Welcome to InDepthNH.org’s roundup of news that matters in New Hampshire, Dec. 8
Croydon — Members of the Croydon School Board on Wednesday appeared in a new video to promote school choice in New Hampshire, offering testimonials about their fight against state officials regarding the board’s payments of private tuition with public money.
Speaker Jasper sees a unified caucus for new session (Union Leader)
House Speaker Shawn Jasper, R-Hudson, sees it as something of a game-changer: starting the next session with a united caucus.
Nashua Rep wants reporters to wear name tags at Statehouse (Nashua Telegraph)
NASHUA – State Rep. Donald LeBrun’s proposal to require members of the press to wear name tags while covering the state Legislature is getting push-back.
A state Department of Corrections employee appeared in court Wednesday after he was accused of recording video of a woman and a 17-year-old girl.
Republican U.S. Sen. Kelly Ayotte of New Hampshire delivered her farewell remarks on the Senate floor Wednesday, thanking the people of her state for giving her the “extraordinary opportunity” to serve them.
Hanover Christmas Pageant Celebrates 100 Years (Valley News)
This year marks the 100th anniversary of the Christmas Mystery in Hanover, a beloved annual tradition that brings together the community for a choral performance reenacting the birth of Christ.
NORTH HAMPTON, N.H. —A section of Walnut Avenue in North Hampton will be closed until further notice because officials are worried that a culvert under the road could collapse.
PORTSMOUTH — A Portsmouth High School mathematics teacher who was caught on camera dancing to an obscenity-laced song while wearing a Donald Trump costume on Halloween is in hot water again.
Businesses and community ensure proper funeral for Madison Dana (Berlin Daily Sun)
BERLIN – Local businesses and residents donated money to ensure 2-year-old Madison Rose Dana would have a proper funeral and burial.
Veterans will hear plan to close clinics in Berlin and Colebrook at Monday’s meeting (Berlin Daily Sun)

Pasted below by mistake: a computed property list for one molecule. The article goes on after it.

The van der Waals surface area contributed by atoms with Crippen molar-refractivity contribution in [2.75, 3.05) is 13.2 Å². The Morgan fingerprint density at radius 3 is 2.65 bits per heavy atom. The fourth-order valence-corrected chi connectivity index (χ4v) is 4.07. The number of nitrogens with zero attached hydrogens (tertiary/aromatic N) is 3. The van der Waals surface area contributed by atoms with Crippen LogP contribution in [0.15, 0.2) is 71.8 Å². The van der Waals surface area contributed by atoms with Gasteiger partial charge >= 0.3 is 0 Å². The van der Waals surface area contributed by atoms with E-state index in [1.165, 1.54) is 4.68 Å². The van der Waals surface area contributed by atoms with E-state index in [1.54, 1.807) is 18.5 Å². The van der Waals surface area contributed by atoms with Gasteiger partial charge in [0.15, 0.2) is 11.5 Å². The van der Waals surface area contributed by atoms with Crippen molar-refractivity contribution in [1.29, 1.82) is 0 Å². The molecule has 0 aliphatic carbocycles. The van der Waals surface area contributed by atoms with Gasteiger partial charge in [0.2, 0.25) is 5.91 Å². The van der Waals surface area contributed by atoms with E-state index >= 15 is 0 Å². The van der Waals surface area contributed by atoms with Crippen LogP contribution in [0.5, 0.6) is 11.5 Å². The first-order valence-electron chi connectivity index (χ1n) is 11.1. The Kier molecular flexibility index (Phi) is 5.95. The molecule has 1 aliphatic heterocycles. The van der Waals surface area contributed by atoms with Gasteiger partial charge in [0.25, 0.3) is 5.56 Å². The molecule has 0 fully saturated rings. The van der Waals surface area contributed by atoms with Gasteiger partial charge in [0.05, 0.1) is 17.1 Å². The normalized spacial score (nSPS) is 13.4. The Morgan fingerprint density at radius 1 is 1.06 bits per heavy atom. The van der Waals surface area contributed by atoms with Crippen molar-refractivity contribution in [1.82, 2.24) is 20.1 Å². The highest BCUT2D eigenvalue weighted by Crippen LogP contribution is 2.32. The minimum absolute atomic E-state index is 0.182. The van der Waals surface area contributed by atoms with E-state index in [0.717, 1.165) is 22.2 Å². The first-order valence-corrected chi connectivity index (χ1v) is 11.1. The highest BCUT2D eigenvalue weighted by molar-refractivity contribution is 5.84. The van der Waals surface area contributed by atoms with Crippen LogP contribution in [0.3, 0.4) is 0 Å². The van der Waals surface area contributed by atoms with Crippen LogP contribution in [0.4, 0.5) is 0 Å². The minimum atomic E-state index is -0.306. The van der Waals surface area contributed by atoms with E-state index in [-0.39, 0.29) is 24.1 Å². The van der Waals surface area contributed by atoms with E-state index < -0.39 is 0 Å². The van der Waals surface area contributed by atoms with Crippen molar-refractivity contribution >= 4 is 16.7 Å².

Mineral Spring Cafe opens its doors for the eighth year (Conway Daily Sun)
CONWAY — The student-run Mineral Spring Cafe is open for business.
Heading into November, New Hampshire Democrats talked a big game when it came to their hopes for retaking control of the state Senate. But when the Republicans ended up maintaining the same 14-10 margin they’ve held for the past two years, Democrats placed at least part of the blame for their losses on gerrymandered district lines. As it turns out, they might have a point.
Hopkinton selects new full-time fire chief (Concord Monitor)
After months of searching for a replacement, Hopkinton will have a new permanent full-time fire chief by next year. But the person taking the spot is hardly new to the community: Jeff Yale is a lifelong resident of Hopkinton and a 27-year veteran of the Hopkinton Fire Department, according to a press release.
AROUND THE NATION AND WORLD
But why is Masayoshi Son, one of Japan’s most eccentric businessmen, investing in Trump’s America at a time when the US is seemingly focusing less on Asia?
Numbers have gone from around 155,000 in 1985 to 97,000 in 2015 according to the International Union for the Conservation of Nature (IUCN).
As the American Dream Miami project gains political momentum, county planners have yet to reach detailed agreements with developers on how to address the flood of cars that would stream into what would be the country’s largest mall.
The president-elect is said to be drawn to generals by their swagger and dazzled by their war stories. Yet his choices are striking given his non-interventionist posture in the presidential campaign and criticism of the Iraq war.
Life expectancy declines in America for the first time since 1993 (Washington Post)
Rising fatalities from heart disease and stroke, diabetes, drug overdoses, accidents and other conditions caused the lower life expectancy, according to the National Center for Health Statistics.
Union leader criticized in Trump tweet gets threatening calls (Washington Post)
Trump fired back after Chuck Jones, president of the United Steelworkers Local 1999, said he believed the president-elect lied to Carrier workers in Indiana. Jones said his phone started ringing soon after Trump tweeted about him.
Trump Is Said to Intend to Keep Stake in His Business (New York Times)
The president-elect is considering turning over his company to his two adult sons but planning to resist calls to divest, according to several people briefed on the discussions.